Rallies and marches have been planned from 19 to 21 August at ArcelorMittal facilities in four states: West Virginia, Pennsylvania, Ohio and Indiana as the United Steelworkers prepare for a major dispute in the US steel industry.
At the same time, USW members are also participating in a series of events targeting 12 plants in six states belonging to Allegheny Technologies (ATI).
In June, the Steelworkers entered into negotiations of new master agreements at both ArcelorMittal and U.S. Steel, which employ around 30,000 USW members combined. Both contracts are scheduled to expire on 1 September.
The USW reports that both ArcelorMittal and U.S. Steel persist in their proposals to drive down compensation and force union members to pay significantly more for active and retired health benefits that are unlikely to provide the coverage of the current plans.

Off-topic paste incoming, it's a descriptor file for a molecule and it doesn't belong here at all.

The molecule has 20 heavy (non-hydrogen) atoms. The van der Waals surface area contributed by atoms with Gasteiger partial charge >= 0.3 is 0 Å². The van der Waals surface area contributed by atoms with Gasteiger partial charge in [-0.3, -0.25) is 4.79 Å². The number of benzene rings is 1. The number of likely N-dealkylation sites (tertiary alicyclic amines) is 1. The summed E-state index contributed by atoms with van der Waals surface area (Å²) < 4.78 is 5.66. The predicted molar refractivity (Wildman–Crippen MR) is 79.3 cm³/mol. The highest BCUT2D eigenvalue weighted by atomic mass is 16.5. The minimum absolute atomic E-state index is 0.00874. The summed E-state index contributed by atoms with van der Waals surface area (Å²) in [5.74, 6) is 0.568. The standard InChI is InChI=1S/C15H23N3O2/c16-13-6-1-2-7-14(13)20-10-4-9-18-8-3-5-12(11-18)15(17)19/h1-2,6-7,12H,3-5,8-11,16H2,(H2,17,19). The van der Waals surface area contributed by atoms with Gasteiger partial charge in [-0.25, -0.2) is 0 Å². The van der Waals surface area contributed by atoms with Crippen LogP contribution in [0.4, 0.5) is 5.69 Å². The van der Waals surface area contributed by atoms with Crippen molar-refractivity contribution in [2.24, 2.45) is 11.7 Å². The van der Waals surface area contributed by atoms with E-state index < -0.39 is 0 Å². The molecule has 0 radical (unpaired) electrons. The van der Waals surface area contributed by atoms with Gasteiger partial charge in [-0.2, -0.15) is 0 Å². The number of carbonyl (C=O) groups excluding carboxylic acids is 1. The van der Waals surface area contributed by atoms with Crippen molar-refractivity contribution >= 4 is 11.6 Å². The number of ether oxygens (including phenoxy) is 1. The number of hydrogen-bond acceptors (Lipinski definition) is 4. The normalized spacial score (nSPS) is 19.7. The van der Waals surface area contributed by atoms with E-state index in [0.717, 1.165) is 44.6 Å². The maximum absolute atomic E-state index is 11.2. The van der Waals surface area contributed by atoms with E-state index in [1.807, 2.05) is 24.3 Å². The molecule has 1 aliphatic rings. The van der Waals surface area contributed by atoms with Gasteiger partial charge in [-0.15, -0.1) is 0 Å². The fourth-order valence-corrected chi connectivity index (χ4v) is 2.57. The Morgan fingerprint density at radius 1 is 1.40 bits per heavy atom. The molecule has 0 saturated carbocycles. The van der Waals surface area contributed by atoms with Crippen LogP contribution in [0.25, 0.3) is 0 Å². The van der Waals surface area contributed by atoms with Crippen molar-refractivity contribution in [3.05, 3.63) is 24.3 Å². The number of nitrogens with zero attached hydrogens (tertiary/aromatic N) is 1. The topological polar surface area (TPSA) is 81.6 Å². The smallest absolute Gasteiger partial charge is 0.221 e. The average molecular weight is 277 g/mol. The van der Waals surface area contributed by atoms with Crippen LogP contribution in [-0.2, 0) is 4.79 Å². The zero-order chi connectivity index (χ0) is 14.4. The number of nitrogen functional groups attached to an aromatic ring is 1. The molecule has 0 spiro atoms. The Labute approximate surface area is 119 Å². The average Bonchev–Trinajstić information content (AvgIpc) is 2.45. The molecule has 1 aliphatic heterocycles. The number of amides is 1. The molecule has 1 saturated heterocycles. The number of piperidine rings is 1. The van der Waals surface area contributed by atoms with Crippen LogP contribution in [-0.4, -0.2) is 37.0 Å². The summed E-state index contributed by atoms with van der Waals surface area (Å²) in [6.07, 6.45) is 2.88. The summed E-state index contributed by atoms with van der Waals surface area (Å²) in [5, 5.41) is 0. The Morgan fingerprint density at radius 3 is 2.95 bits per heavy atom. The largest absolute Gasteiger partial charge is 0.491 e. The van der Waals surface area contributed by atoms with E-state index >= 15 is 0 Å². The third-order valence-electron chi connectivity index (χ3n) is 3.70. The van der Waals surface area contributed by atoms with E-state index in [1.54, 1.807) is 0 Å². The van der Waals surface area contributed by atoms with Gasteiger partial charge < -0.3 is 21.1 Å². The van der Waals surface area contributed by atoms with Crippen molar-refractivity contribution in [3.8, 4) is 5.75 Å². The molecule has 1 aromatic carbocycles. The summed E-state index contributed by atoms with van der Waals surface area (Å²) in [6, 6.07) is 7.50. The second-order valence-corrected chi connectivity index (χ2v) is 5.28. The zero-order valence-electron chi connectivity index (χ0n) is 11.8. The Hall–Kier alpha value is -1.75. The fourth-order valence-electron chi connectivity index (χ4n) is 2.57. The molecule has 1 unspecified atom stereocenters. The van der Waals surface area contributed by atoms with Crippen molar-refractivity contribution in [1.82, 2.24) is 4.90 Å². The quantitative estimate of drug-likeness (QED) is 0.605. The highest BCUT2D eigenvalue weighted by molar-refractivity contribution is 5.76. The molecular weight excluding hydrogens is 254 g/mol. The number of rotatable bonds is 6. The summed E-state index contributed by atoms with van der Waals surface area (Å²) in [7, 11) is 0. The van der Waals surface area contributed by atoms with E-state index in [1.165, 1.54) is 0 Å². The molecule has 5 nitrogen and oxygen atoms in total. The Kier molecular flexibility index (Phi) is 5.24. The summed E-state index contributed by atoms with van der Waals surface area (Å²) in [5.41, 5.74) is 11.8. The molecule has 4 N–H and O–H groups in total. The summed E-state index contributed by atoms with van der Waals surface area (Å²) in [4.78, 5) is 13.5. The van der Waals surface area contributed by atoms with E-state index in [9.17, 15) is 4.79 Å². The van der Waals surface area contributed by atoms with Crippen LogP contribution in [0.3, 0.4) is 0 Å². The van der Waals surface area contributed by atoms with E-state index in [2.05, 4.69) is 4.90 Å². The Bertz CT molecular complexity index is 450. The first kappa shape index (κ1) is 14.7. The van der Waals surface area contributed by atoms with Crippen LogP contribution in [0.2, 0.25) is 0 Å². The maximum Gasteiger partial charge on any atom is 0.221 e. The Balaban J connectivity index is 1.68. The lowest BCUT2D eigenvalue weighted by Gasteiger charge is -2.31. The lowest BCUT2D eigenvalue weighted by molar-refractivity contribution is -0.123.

“We recognize that this is a difficult time for the steel industry,” said USW International President Leo W. Gerard, “but we also recognize that for generations, these have been good, middle-class jobs that have allowed workers to care for their families and support their communities.
“It is important that we make sure that remains true for our generation and for those who come after us,” Leo W. Gerard added.
Steelworkers at U.S. Steel have been organizing strike and lockout preparation sessions at local unions across the country. Local union activists at each site are coming together to make plans to organizing picket lines, mobilize community support, and administer strike or lockout assistance in the event of a work stoppage.
Elsewhere, steelmaker Allegheny Technologies announced on 14 August the lockout of 2,200 Steelworkers at 12 sites around the country. The lockout is the culmination of a months-long campaign by ATI management to force workers to accept draconian and unnecessary concessions.
The United Steelworkers say ATI is spending millions of dollars on bringing outsiders to replace skilled and experienced union members even though the union has never threatened to strike or even conducted a strike authorization vote.